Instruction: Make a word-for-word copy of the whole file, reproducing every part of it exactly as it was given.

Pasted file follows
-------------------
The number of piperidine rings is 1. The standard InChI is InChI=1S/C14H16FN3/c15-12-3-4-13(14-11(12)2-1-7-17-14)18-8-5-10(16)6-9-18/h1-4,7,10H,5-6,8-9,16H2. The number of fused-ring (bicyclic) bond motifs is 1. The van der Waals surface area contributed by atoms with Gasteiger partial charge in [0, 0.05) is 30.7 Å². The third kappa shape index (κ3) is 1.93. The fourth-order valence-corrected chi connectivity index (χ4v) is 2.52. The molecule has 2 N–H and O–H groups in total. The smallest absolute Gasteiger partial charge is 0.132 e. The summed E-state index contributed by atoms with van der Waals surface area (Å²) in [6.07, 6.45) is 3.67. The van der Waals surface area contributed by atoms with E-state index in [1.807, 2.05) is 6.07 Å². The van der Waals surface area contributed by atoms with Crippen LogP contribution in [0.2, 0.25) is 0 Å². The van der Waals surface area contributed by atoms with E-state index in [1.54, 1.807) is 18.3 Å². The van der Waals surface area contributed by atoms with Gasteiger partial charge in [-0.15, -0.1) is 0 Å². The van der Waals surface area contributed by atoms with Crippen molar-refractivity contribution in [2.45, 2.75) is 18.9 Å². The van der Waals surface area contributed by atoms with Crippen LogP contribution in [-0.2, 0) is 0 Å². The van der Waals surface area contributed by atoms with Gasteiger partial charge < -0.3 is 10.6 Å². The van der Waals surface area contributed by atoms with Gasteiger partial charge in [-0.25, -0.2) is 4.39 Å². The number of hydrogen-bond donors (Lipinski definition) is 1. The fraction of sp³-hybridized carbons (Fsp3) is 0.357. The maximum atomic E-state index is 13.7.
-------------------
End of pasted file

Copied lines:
The number of piperidine rings is 1. The standard InChI is InChI=1S/C14H16FN3/c15-12-3-4-13(14-11(12)2-1-7-17-14)18-8-5-10(16)6-9-18/h1-4,7,10H,5-6,8-9,16H2. The number of fused-ring (bicyclic) bond motifs is 1. The van der Waals surface area contributed by atoms with Gasteiger partial charge in [0, 0.05) is 30.7 Å². The third kappa shape index (κ3) is 1.93. The fourth-order valence-corrected chi connectivity index (χ4v) is 2.52. The molecule has 2 N–H and O–H groups in total. The smallest absolute Gasteiger partial charge is 0.132 e. The summed E-state index contributed by atoms with van der Waals surface area (Å²) in [6.07, 6.45) is 3.67. The van der Waals surface area contributed by atoms with E-state index in [1.807, 2.05) is 6.07 Å². The van der Waals surface area contributed by atoms with Crippen LogP contribution in [0.2, 0.25) is 0 Å². The van der Waals surface area contributed by atoms with E-state index in [1.54, 1.807) is 18.3 Å². The van der Waals surface area contributed by atoms with Gasteiger partial charge in [-0.15, -0.1) is 0 Å². The van der Waals surface area contributed by atoms with Crippen molar-refractivity contribution in [2.45, 2.75) is 18.9 Å². The van der Waals surface area contributed by atoms with Crippen LogP contribution in [-0.2, 0) is 0 Å². The van der Waals surface area contributed by atoms with Gasteiger partial charge < -0.3 is 10.6 Å². The van der Waals surface area contributed by atoms with Gasteiger partial charge in [-0.25, -0.2) is 4.39 Å². The number of hydrogen-bond donors (Lipinski definition) is 1. The fraction of sp³-hybridized carbons (Fsp3) is 0.357. The maximum atomic E-state index is 13.7.